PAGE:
Paying your taxes is a responsibility that comes with important consequences. When you fail to meet this obligation, the federal government can take a serious step by placing a federal tax lien on your property. In this article, we’ll address the most-asked questions about federal tax lien and provide you with valuable guidance on how to navigate the situation if you receive a certified letter indicating that you’re facing this challenge.
It’s worth noting that seeking the help of a specialized Tax Resolution Professional, who can handle negotiations with the IRS on your behalf, is strongly recommended. If you’re seeking assistance and would like to discuss your situation confidentially, you can easily reach out to us through our Get Relief page.
Top 10 Most-Asked Questions About Federal Tax Lien
1. What exactly is a federal tax lien?
A federal tax lien is a legal claim the government makes against your property due to an outstanding tax debt. This lien is filed with a county government, typically in the area where you reside or do business. Its purpose is to publicly inform creditors, potential buyers, and other interested parties that you owe a significant amount of money in taxes.
2. How will I know if there’s a tax lien on my property?
To determine if the IRS has placed a lien against your property, consider whether you’ve received notices requesting payment for back taxes. The IRS usually files a Notice of Federal Tax Lien after such notices if payments are ignored. You can also contact the IRS Centralized Lien Unit or perform a title search through your county’s Clerk of Courts website. You may also consult a tax professional for assistance in confirming and addressing any potential tax lien on your property.
3. How does a federal tax lien affect my assets?
A federal tax lien attaches to all your assets, such as real estate, personal property, investments, and vehicles. It also covers any assets you acquire when the lien is active. This means the government has a legal claim over these assets to secure your outstanding tax debt.
4. Will I be able to sell my property with a federal tax lien?
While you can still sell your property with a federal tax lien, the IRS has priority over the proceeds from the sale. This means the IRS will be paid before you receive your share from the sale. However, there are ways to work with the IRS to get a lien discharge or lien subordination, which can help facilitate property sales.
5. What’s the Impact on My Credit?
Once the IRS files a Notice of Federal Tax Lien, the information becomes part of the public record. Credit reporting agencies commonly include this information in your credit report. Consequently, having a federal tax lien on your record can adversely affect your credit score and hinder your ability to secure loans, credit cards, or favorable interest rates.
6. How Does a Federal Tax Lien Impact My Business?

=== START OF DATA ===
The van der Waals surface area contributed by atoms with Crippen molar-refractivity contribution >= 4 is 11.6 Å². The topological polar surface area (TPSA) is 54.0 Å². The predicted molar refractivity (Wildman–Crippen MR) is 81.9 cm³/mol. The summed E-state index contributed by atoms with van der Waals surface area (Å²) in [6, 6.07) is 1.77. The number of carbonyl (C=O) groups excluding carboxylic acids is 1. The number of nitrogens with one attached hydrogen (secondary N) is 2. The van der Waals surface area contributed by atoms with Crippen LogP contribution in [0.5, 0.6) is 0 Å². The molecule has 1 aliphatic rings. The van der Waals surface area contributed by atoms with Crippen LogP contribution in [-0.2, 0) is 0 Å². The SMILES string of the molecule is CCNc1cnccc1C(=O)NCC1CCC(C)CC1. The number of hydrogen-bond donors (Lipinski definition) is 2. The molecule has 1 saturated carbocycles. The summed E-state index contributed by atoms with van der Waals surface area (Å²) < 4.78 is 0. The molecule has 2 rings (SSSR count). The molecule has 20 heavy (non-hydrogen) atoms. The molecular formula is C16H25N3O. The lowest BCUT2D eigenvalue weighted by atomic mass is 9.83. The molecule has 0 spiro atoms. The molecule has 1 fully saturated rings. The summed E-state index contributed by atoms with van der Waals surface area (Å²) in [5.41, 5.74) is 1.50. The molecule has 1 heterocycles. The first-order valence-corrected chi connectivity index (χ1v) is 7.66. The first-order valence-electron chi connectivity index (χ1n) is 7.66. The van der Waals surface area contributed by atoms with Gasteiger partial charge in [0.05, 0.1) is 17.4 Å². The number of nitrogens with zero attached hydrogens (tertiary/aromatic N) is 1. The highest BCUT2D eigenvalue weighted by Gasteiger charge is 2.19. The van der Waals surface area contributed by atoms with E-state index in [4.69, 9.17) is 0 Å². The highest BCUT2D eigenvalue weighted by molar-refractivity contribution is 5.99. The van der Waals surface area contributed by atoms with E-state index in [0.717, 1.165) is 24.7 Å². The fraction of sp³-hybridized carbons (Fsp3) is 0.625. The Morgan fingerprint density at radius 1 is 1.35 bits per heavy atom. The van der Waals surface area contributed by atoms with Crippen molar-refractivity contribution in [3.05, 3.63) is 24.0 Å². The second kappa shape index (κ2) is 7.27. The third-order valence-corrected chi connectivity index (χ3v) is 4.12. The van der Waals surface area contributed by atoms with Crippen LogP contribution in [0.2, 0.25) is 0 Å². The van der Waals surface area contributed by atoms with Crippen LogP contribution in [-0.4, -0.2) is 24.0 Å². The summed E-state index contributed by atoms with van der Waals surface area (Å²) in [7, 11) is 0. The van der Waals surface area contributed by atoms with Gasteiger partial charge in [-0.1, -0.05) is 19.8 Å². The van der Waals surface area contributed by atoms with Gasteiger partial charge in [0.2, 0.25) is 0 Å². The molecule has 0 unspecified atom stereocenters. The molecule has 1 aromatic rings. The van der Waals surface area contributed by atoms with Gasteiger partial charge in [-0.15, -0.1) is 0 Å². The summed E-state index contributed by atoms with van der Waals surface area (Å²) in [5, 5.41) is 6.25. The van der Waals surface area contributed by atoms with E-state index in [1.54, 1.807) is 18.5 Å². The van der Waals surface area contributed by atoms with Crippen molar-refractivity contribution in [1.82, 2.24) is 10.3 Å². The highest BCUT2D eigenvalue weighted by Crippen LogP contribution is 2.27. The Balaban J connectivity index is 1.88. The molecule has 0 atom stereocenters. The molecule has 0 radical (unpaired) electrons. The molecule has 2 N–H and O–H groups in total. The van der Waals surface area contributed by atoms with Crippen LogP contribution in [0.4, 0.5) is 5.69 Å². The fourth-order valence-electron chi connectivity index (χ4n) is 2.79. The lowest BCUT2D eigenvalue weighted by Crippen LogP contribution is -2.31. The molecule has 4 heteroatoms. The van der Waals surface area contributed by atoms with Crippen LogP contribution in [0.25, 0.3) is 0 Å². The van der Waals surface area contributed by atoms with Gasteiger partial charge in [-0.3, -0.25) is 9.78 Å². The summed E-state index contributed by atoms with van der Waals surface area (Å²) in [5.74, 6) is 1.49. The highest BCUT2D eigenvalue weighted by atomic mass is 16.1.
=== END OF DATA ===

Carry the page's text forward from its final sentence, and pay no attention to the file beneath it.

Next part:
A federal tax lien extends beyond your personal assets; it also attaches to your business property and rights over those assets, including accounts receivable. This can pose significant challenges for your business operations and cash flow, potentially leading to disruptions in day-to-day activities.
7. Can Bankruptcy Eliminate a Federal Tax Lien?
It’s important to understand that filing for bankruptcy does not automatically remove your tax debt or the Notice of Federal Tax Lien. Even after the bankruptcy process, you may still be responsible for addressing these obligations, complicating your financial situation further.
8. What’s the Difference Between a Lien and a Levy?
While often used interchangeably, “lien” and “levy” have distinct meanings. A federal tax lien signifies the government’s legal claim or interest in all your property, but it doesn’t entail immediate seizure or sale of your assets. On the other hand, a levy refers to the enforcement of the lien through the collection of owed taxes, which might involve actions like garnishing up to 75% of your paycheck or seizing funds from your bank account.
9. What steps should you take if you’re facing a federal tax lien?
According to the IRS, settling your tax debt in full is the most effective way to remove a tax lien. The IRS typically releases the lien within 30 days following your payment. However, paying the entire amount upfront isn’t feasible for many individuals. This is where seeking the assistance of a qualified tax resolution specialist comes into play. Contrary to the IRS’s suggestion, your initial move should be to engage a professional who understands the intricacies of the tax system.
10. Why should you consider a tax resolution professional?
Dealing with the IRS alone can be overwhelming and challenging, similar to representing yourself in court without legal expertise. A tax resolution expert can craft a tailored plan to address your specific situation. They can initiate negotiations with the IRS on your behalf and work towards easing your tax burden. Their experience can increase the likelihood of achieving a favorable outcome.
Help With A Federal Tax Lien
Understanding federal tax liens is crucial, especially for individuals facing outstanding tax debt. These liens can have a big impact on your assets and credit, as well as on your business operations. It’s important to remember that a federal tax lien is not the end of the road. It’s a hurdle that can be overcome with the right guidance and assistance. Seeking the help of a qualified tax resolution specialist can be a proactive step towards addressing the challenges posed by federal tax liens and finding a suitable resolution for your tax-related concerns.